Identity Theft Task Force MembersAlberto R. Gonzales, ChairmanAttorney GeneralDeborah Platt Majoras, Co-ChairmanChairman, Federal Trade CommissionHenry M. PaulsonDepartment of TreasuryCarlos M. GutierrezDepartment of CommerceMichael O. LeavittDepartment of Health and Human ServicesR. James NicholsonDepartment of Veterans AffairsMichael ChertoffDepartment of Homeland SecurityRob PortmanOffice of Management and BudgetJohn E. PotterUnited States Postal ServiceBen S. BernankeFederal Reserve SystemLinda M. SpringerOffice of Personnel ManagementSheila C. BairFederal Deposit Insurance CorporationChristopher CoxSecurities and Exchange CommissionJoAnn JohnsonNational Credit Union AdministrationMichael J. AstrueSocial Security AdministrationJohn C. DuganOffice of the Comptroller of the CurrencyJohn M. ReichOffice of Thrift Supervisionvii

LETTER TO THE PRESIDENTAlberto R. Gonzales, ChairmanAttorney GeneralDeborah Platt Majoras, Co-ChairmanChairman, Federal Trade CommissionLetter to the PresidentApril 11, 2007The Honorable George W. BushPresident of the United StatesThe White HouseWashington, D.C.Dear Mr. President:By establishing the President’s Task Force on Identity Theft by ExecutiveOrder 13402 on May 10, 2006, you launched a new era in the fight againstidentity theft. As you recognized, identity theft exacts a heavy financial andemotional toll from its victims, and it severely burdens our economy. Youcalled for a coordinated approach among government agencies to vigorouslycombat this crime. Your charge to us was to craft a strategic plan aimingto make the federal government’s efforts more effective and efficient in theareas of identity theft awareness, prevention, detection, and prosecution. Tomeet that charge, we examined the tools law enforcement can use to prevent,investigate, and prosecute identity theft crimes; to recover the proceeds ofthese crimes; and to ensure just and effective punishment of identity thieves.We also surveyed current education efforts by government agencies andthe private sector on how individuals and corporate citizens can protectpersonal data. And because government must help reduce, rather thanexacerbate, incidents of identity theft, we worked with many federal agenciesto determine how the government can increase safeguards to better secure thepersonal data that it and private businesses hold. Like you, we spoke to manycitizens whose lives have been uprooted by identity theft, and heard theirsuggestions on ways to help consumers guard against this crime and lessen theburdens of their recovery. We conducted meetings, spoke with stakeholders,and invited public comment on key issues.viii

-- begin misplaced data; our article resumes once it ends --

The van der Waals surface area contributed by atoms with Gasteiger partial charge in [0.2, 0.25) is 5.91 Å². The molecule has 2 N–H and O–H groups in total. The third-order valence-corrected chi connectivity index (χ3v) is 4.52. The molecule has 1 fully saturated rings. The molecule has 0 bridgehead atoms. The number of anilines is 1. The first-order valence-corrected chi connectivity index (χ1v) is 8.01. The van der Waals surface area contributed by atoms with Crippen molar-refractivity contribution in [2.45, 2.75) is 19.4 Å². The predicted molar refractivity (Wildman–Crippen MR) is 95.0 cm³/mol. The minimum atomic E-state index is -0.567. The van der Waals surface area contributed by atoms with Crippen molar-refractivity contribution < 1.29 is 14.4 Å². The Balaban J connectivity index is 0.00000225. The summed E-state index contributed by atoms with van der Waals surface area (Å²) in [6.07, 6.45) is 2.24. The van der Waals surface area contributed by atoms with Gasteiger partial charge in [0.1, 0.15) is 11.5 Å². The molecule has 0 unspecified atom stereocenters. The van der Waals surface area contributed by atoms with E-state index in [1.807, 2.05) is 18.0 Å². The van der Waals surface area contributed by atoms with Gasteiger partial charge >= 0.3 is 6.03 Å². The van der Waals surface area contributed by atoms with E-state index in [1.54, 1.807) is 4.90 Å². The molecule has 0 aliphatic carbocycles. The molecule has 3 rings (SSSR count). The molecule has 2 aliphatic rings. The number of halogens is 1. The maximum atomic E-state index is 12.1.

COMBATING IDENTITY THEFT A Strategic PlanThe views you expressed in the Executive Order are widely shared. Thereis a consensus that identity theft’s damage is widespread, that it targets alldemographic groups, that it harms both consumers and businesses, and thatits effects can range far beyond financial harm. We were pleased to learn thatmany federal departments and agencies, private businesses, and universitiesare trying to create a culture of security, although some have been faster thanothers to construct systems to protect personal information.There is no quick solution to this problem. But, we believe that a coordinatedstrategic plan can go a long way toward stemming the injuries caused byidentity theft and, we hope, putting identity thieves out of business. Taken asa whole, the recommendations that comprise this strategic plan are designedto strengthen the efforts of federal, state, and local law enforcement officers;to educate consumers and businesses on deterring, detecting, and defendingagainst identity theft; to assist law enforcement officers in apprehending andprosecuting identity thieves; and to increase the safeguards employed byfederal agencies and the private sector with respect to the personal data withwhich they are entrusted.Thank you for the privilege of serving on this Task Force. Our work isongoing, but we now have the honor, under the provisions of your ExecutiveOrder, of transmitting the report and recommendations of the President’sTask Force on Identity Theft.Very truly yours,Alberto R. Gonzales, ChairmanAttorney GeneralDeborah Platt Majoras, Co-ChairmanChairman, Federal Trade Commissionix